Like many other older cities and towns across the United States, Nantucket is a historic district that contains older buildings considered valuable for historical and architectural reasons. A commission of elected members oversees the preservation of this district. In 1966, Nantucket was also designated a National Historic Landmark District by the National Park Service, citing Nantucket as being the “finest surviving architectural and environmental example of a late 18th- and early 19th-century New England Seaport town.” Anyone who has visited this beautiful island town will find it hard to argue with that.
Nantucket’s historic district actually encompasses the entire island, as well as the neighboring islands of Tuckernuck and Muskeget. Some of the oldest buildings on the island were built in the late 1600s. These homes are built primarily of wood and are very basic in structure, with very little detail or embellishment. In the late 1700s and early 1800s, the island economy was booming from the whaling industry; at this time more stately homes were built, primarily in the downtown area. After the Great Fire of 1846 destroyed many of the buildings in town, they were rebuilt in the Greek Revival style that was popular at the time. Due to the fire and the fall of the whaling industry on island, the population dropped off and Nantucket almost seemed deserted. Strangely, it was because of some of this abandonment that much of this architecture survived.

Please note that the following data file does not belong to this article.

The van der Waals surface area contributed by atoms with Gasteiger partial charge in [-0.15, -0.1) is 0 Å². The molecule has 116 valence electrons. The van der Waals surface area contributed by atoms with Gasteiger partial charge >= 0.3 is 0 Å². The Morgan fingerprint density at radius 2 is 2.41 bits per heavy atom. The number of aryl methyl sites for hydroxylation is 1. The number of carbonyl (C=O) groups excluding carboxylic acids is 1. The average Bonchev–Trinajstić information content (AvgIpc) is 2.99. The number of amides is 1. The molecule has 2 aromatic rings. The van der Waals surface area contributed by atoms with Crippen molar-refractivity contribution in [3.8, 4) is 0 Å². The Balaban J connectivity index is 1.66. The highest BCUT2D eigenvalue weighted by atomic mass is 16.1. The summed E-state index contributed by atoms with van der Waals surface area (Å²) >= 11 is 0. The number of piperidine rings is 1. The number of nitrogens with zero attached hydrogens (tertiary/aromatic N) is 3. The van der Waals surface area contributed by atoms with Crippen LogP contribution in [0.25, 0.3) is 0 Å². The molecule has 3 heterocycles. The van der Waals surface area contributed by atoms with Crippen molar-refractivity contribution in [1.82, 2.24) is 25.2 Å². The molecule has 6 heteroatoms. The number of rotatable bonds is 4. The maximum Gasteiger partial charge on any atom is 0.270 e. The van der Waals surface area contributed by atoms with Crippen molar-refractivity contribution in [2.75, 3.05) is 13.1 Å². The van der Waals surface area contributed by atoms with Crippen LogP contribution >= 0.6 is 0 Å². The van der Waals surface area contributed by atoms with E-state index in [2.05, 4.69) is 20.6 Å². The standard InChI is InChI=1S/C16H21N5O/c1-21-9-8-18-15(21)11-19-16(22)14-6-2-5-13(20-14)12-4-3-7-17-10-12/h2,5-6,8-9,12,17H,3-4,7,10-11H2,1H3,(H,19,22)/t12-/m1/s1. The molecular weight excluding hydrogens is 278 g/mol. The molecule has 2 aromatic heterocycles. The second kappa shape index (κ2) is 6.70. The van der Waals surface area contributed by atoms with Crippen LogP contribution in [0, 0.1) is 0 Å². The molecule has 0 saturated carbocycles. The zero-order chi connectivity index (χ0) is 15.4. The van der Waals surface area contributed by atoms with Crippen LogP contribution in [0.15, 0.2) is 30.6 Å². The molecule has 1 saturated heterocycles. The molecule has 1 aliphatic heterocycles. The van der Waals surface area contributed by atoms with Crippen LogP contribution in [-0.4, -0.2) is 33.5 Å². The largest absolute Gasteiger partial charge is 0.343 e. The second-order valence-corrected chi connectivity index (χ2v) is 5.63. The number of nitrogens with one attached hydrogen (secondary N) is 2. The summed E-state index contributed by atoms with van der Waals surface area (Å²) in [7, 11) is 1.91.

Fast forwarding to the 1950s, much of Nantucket was designated as a local historic district. With that came the need for a Historic District Commission (HDC for short), which is not only responsible for overseeing preservation of historic properties, but for governing new construction and development. The goal, as stated in the original enabling act of the HDC, is to “promote the general welfare of the Town of Nantucket through the preservation and protection of historic buildings, places and districts of historic interest through the development of an appropriate setting for these buildings, places and districts and through the benefits resulting to the economy of Nantucket in developing and maintaining its vacation-travel industry through the promotion of these historic associations.” In short, Nantucket didn’t want to be like other areas where careless suburban sprawl was ruining the richness and character of a community.
Today’s HDC is composed of five full members and three associate members, who meet every Tuesday evening. Typical agenda items include discussion, approval, or rejection of proposed changes to (or addition of) any structure or hardscape. This even includes things like doors and windows, paint colors, signs, and chimney alterations. The next time you are cruising around our beautiful island, take note of the architecture and muted colors. After all, simple white trim and faded cedar shingles are one of the things that make our Grey Lady so special!